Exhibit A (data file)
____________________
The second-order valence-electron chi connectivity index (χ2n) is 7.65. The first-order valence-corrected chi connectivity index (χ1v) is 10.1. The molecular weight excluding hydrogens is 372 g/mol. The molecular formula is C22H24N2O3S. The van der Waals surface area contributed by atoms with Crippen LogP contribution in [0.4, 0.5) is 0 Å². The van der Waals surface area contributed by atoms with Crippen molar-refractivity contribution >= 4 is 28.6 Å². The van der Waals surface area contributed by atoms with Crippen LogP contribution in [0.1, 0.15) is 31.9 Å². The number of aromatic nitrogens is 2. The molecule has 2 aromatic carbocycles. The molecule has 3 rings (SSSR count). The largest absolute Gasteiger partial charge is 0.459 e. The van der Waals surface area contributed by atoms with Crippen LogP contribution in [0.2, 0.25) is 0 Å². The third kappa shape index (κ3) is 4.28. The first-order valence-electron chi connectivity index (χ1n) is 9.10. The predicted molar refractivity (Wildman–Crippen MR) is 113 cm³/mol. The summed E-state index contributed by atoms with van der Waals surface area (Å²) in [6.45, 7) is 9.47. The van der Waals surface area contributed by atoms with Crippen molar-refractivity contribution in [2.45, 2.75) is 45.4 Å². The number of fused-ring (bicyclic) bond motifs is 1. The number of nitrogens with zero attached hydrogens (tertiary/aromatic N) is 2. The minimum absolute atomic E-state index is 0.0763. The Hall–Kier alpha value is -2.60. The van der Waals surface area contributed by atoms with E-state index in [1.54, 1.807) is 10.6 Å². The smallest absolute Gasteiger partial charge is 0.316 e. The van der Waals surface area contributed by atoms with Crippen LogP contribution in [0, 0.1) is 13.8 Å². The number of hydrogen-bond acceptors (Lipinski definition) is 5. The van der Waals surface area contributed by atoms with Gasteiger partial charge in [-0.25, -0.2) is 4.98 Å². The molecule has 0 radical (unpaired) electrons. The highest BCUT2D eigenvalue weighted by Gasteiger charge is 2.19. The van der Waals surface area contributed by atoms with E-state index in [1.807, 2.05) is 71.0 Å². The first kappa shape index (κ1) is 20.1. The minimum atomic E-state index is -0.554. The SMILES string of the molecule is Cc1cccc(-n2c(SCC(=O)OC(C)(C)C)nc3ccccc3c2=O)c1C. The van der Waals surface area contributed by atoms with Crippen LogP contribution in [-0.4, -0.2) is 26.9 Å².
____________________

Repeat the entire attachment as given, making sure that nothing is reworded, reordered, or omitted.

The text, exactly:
The second-order valence-electron chi connectivity index (χ2n) is 7.65. The first-order valence-corrected chi connectivity index (χ1v) is 10.1. The molecular weight excluding hydrogens is 372 g/mol. The molecular formula is C22H24N2O3S. The van der Waals surface area contributed by atoms with Crippen LogP contribution in [0.4, 0.5) is 0 Å². The van der Waals surface area contributed by atoms with Crippen molar-refractivity contribution >= 4 is 28.6 Å². The van der Waals surface area contributed by atoms with Crippen LogP contribution in [0.1, 0.15) is 31.9 Å². The number of aromatic nitrogens is 2. The molecule has 2 aromatic carbocycles. The molecule has 3 rings (SSSR count). The largest absolute Gasteiger partial charge is 0.459 e. The van der Waals surface area contributed by atoms with Crippen LogP contribution in [0.2, 0.25) is 0 Å². The third kappa shape index (κ3) is 4.28. The first-order valence-electron chi connectivity index (χ1n) is 9.10. The predicted molar refractivity (Wildman–Crippen MR) is 113 cm³/mol. The summed E-state index contributed by atoms with van der Waals surface area (Å²) in [6.45, 7) is 9.47. The van der Waals surface area contributed by atoms with Crippen molar-refractivity contribution in [2.45, 2.75) is 45.4 Å². The number of fused-ring (bicyclic) bond motifs is 1. The number of nitrogens with zero attached hydrogens (tertiary/aromatic N) is 2. The minimum absolute atomic E-state index is 0.0763. The Hall–Kier alpha value is -2.60. The van der Waals surface area contributed by atoms with E-state index in [1.54, 1.807) is 10.6 Å². The smallest absolute Gasteiger partial charge is 0.316 e. The van der Waals surface area contributed by atoms with Crippen LogP contribution in [0, 0.1) is 13.8 Å². The number of hydrogen-bond acceptors (Lipinski definition) is 5. The van der Waals surface area contributed by atoms with Gasteiger partial charge in [-0.25, -0.2) is 4.98 Å². The molecule has 0 radical (unpaired) electrons. The highest BCUT2D eigenvalue weighted by Gasteiger charge is 2.19. The van der Waals surface area contributed by atoms with E-state index in [1.807, 2.05) is 71.0 Å². The first kappa shape index (κ1) is 20.1. The minimum atomic E-state index is -0.554. The SMILES string of the molecule is Cc1cccc(-n2c(SCC(=O)OC(C)(C)C)nc3ccccc3c2=O)c1C. The van der Waals surface area contributed by atoms with Crippen LogP contribution in [-0.4, -0.2) is 26.9 Å².